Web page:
September 11th. It’s impossible now to look at that date and see just another date on the calendar. The attack on the twin towers affected every part of American life. The fact is, most of our generation was too young to really comprehend the magnitude or the severity of the situation at the time.
Every one of my classmates, everyone in the grade above me and below me, everyone in college right now could not have been more than ten years old at the time of the attack. It is said that wisdom is often found coming from the mouths of babes, and we were certainly no older than babes when September 11th became the darkest day on the calendar. We asked several students from around the country to share their stories of 9/11, and what that day felt like as a child.
Danielle Faden, a junior at Northwestern University, talked about her Dad’s struggle to explain what happened. “I remember my dad sitting on the couch and trying to explain the day’s events to me and my brother and seeing burning buildings while we watched the news during dinner.” She recalled something her teacher told her earlier, after being informed that they were dismissed from school early. “[S]he said something about how you never know what’s going to happen. At that time, I had no idea what she meant, but it made sense later when I returned home”
Others spoke about the powerlessness emotions they experienced while watching the footage of the terrorist attack. Mary Kate Conway, a junior at Boston College, was overseas with her parents in Surrey, England, when the news of the tragedy reached her family. “When we got home, my mom, brothers and I watched the news and I just remember my parents were so nervous and felt helpless since we were abroad…It was hard to be far away from the attacks, but still we were so moved by our pride in America.”
Resilient is a word that is frequently used to describe the strength of Americans after 9/11, and many felt, as Mary Kate did, a strong sense of pride in the nation that began to rebuild itself after such a terrible fall. Still, it’s hard to forget the ever-present state of fear that held this country captive after the news hit the public. One student from Saint Louis University in Ohio recalls her horror when grasping the implication of the attack. Daniela Pineda says, “[O]ver the next few days I watched the news with my parents. I was afraid to get out of bed because I was too scared that there would be another attack.” This technique of suicide bombing is aptly christened a terrorist attack, and it is easy to see how successful the spread of fear was by the fact that even nine-year-old Daniela understood the gravity of the situation.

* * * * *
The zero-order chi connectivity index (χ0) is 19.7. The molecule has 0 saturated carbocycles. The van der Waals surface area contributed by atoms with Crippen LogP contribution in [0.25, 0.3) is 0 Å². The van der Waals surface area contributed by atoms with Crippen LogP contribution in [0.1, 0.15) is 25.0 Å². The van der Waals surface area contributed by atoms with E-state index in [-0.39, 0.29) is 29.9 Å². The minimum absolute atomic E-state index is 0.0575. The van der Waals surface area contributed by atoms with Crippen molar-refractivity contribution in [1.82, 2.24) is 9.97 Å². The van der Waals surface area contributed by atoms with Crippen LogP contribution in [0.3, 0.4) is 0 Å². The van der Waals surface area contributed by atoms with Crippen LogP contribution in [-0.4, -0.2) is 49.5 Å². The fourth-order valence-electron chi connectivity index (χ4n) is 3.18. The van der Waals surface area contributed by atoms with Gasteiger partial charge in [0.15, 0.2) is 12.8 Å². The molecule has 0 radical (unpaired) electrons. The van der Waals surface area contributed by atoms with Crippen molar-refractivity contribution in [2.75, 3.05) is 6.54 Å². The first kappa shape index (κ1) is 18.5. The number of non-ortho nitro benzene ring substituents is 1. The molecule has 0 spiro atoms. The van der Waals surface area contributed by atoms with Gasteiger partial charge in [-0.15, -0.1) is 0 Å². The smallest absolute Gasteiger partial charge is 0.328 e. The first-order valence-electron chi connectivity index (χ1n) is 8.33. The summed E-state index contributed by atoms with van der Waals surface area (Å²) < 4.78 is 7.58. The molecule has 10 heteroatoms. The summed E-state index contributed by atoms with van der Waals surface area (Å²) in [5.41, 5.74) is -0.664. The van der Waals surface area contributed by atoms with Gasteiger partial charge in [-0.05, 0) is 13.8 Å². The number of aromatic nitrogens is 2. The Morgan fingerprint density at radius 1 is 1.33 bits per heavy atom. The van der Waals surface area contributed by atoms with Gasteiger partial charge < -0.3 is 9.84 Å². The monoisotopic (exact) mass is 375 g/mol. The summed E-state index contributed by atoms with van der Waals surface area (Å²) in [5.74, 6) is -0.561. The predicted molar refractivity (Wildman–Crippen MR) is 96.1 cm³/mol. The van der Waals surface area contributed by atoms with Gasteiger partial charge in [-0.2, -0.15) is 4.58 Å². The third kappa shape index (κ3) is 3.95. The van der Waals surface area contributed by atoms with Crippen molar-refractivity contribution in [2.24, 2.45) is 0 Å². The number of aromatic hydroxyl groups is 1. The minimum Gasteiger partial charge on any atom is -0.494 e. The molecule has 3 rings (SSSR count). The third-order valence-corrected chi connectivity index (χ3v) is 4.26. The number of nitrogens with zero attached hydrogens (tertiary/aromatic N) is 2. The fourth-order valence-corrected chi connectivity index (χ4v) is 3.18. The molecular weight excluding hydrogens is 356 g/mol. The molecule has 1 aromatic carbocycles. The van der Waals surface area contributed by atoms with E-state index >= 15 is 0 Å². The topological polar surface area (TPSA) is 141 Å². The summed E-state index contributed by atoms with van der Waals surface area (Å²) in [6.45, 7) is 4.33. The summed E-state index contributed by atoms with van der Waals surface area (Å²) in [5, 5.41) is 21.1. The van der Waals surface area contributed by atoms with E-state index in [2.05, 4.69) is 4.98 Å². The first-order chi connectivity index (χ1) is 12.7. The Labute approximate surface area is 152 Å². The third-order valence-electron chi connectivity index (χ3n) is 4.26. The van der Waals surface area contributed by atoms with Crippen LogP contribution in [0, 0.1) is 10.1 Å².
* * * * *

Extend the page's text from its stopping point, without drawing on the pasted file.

September 11 is never going to be forgotten, and while it is important to move past the tragedies of the day, it is even more important to recognize the effects it has had on the present. Britney Karim, a senior at University of California, Berkeley and fellow CM writer commented, “It’s far from over. The events that took place on September 11 still affect people today, especially those who lost someone as a result of it all. We’ve all been affected.”
I’d like to end this article with a quote by President Obama on the ten year anniversary of 9/11. “Even the smallest act of service, the simplest act of kindness, is a way to honor those we lost; a way to reclaim that spirit of unity that followed 9/11.”
Tell us your story in the comments.